i assumed the position against the concrete pillar on a concrete sidewalk in a bad part of the city. it had been a long time since i had been in an urban setting but i was comfortable. my leg naturally crossed at the ankle i leaned back and took it all in. the rough boys and the bad girls walked by all with heads down and purpose or avoidance. one woman, who might have been sixty, was all legs with a black skirt six inches above the knee and carried herself hard. then a couple hurried past, both slumped the same way, like they were joined together at the hips. they looked older then they were, with ragged clothes and faces. it was raining. i felt at home with these people and the plaster falling from the buildings. i looked up at the four story walk-up to, windows covered with blankets, where no light penetrated. in others, the bare bulb. no one passed. was anyone up there?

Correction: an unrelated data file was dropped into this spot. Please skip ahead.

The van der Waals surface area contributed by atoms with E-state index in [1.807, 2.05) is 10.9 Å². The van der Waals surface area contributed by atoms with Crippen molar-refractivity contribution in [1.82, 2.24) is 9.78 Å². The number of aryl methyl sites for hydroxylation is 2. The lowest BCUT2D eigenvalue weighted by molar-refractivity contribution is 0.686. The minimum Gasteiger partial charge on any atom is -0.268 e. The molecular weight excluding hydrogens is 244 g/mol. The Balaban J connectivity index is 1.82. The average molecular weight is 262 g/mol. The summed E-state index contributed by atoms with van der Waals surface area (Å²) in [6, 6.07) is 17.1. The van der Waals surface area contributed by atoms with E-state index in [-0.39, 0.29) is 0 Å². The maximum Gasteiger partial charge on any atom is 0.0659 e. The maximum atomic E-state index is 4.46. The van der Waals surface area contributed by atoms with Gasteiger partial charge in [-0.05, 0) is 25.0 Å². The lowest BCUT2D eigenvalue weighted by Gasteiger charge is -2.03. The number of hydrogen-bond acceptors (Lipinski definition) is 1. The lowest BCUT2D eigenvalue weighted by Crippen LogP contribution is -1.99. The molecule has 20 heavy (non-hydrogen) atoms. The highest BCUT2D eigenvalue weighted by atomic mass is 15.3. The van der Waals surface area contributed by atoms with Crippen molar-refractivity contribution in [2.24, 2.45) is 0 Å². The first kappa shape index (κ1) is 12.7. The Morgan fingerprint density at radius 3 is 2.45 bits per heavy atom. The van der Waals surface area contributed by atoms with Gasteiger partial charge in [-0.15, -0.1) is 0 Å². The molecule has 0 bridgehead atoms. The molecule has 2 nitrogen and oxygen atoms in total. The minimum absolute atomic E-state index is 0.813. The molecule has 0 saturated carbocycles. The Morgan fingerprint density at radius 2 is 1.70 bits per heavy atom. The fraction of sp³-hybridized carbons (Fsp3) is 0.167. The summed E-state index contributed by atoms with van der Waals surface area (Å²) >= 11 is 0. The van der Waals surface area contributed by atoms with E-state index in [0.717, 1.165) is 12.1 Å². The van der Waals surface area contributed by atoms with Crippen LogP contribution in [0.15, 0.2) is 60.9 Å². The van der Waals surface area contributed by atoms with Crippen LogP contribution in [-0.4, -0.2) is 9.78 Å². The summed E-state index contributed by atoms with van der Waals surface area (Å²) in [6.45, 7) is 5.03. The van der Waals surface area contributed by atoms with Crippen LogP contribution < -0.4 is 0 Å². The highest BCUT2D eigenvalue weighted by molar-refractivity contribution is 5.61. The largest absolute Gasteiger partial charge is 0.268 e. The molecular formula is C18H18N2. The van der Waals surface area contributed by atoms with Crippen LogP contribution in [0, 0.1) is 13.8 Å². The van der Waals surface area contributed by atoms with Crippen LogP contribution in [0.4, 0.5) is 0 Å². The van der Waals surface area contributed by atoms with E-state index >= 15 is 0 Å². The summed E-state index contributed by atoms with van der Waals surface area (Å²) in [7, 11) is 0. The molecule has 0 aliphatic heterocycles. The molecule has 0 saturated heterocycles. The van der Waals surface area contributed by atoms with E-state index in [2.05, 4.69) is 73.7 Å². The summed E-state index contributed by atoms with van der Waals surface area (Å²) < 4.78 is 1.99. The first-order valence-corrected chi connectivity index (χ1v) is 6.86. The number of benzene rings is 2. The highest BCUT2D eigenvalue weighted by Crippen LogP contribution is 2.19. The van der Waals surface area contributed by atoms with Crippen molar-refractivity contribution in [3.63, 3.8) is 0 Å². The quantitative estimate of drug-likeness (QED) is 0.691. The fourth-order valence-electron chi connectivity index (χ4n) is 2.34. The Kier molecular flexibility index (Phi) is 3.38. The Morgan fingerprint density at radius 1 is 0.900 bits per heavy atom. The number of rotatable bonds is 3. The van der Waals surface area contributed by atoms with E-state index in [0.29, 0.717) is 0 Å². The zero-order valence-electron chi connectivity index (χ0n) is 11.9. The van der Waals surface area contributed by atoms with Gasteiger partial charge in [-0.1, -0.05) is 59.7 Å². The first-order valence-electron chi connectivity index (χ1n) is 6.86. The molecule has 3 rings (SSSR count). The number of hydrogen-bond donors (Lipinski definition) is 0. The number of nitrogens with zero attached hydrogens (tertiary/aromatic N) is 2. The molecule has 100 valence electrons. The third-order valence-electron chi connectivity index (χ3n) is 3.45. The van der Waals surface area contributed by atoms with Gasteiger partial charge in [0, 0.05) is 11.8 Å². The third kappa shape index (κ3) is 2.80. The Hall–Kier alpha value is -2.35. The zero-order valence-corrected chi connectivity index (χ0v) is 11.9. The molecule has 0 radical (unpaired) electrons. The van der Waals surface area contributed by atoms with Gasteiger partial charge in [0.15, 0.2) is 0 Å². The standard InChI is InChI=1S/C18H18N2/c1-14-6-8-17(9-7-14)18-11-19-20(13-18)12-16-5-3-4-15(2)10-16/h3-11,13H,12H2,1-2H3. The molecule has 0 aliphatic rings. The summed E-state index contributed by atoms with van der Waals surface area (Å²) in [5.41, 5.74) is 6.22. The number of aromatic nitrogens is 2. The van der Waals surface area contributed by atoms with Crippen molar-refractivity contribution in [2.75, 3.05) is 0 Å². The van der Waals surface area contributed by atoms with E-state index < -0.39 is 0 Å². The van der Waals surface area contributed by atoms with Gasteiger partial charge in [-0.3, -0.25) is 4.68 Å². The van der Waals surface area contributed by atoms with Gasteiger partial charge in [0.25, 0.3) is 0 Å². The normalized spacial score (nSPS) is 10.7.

i knew there were people there because i was once there. only time had removed me.
i was there curled up in a dirty blanket on a musty mattress on the floor, the filth all around me keeping me warm as the rain came down as raw as the loneliness within me. you didn't go out on days like this. even the rain seemed to attack, not give nourishment. i walked around the block, comfortable, hands deep in my pockets, head down but aware of anything that moved. i walked to the tracks and looked off as i had done thirty years ago in another city. and this time i wasn't looking for a way out. instead i looked into an understanding of time, how the past and the present are so close, how we still live with who we have been, who we are now, comfortable.